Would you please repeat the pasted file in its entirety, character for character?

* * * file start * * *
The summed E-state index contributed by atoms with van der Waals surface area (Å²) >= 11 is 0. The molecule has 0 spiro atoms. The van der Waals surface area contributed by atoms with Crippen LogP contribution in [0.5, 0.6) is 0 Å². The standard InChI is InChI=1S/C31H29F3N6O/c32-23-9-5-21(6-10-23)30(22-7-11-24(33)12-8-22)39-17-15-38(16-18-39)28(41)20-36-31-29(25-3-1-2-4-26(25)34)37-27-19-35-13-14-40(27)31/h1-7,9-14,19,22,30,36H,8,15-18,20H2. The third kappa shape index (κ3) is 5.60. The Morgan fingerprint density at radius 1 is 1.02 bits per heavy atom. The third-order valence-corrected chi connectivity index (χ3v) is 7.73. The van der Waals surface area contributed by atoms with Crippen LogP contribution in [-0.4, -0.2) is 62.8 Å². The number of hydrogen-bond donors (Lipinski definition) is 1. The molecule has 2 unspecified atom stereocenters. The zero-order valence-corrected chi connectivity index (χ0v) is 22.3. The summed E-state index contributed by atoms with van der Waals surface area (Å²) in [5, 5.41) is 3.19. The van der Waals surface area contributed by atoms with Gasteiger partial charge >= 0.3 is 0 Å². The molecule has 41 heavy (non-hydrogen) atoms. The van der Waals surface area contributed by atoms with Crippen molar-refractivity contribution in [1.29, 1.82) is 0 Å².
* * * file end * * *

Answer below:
The summed E-state index contributed by atoms with van der Waals surface area (Å²) >= 11 is 0. The molecule has 0 spiro atoms. The van der Waals surface area contributed by atoms with Crippen LogP contribution in [0.5, 0.6) is 0 Å². The standard InChI is InChI=1S/C31H29F3N6O/c32-23-9-5-21(6-10-23)30(22-7-11-24(33)12-8-22)39-17-15-38(16-18-39)28(41)20-36-31-29(25-3-1-2-4-26(25)34)37-27-19-35-13-14-40(27)31/h1-7,9-14,19,22,30,36H,8,15-18,20H2. The third kappa shape index (κ3) is 5.60. The Morgan fingerprint density at radius 1 is 1.02 bits per heavy atom. The third-order valence-corrected chi connectivity index (χ3v) is 7.73. The van der Waals surface area contributed by atoms with Crippen LogP contribution in [-0.4, -0.2) is 62.8 Å². The number of hydrogen-bond donors (Lipinski definition) is 1. The molecule has 2 unspecified atom stereocenters. The zero-order valence-corrected chi connectivity index (χ0v) is 22.3. The summed E-state index contributed by atoms with van der Waals surface area (Å²) in [5, 5.41) is 3.19. The van der Waals surface area contributed by atoms with Gasteiger partial charge >= 0.3 is 0 Å². The molecule has 41 heavy (non-hydrogen) atoms. The van der Waals surface area contributed by atoms with Crippen molar-refractivity contribution in [1.29, 1.82) is 0 Å².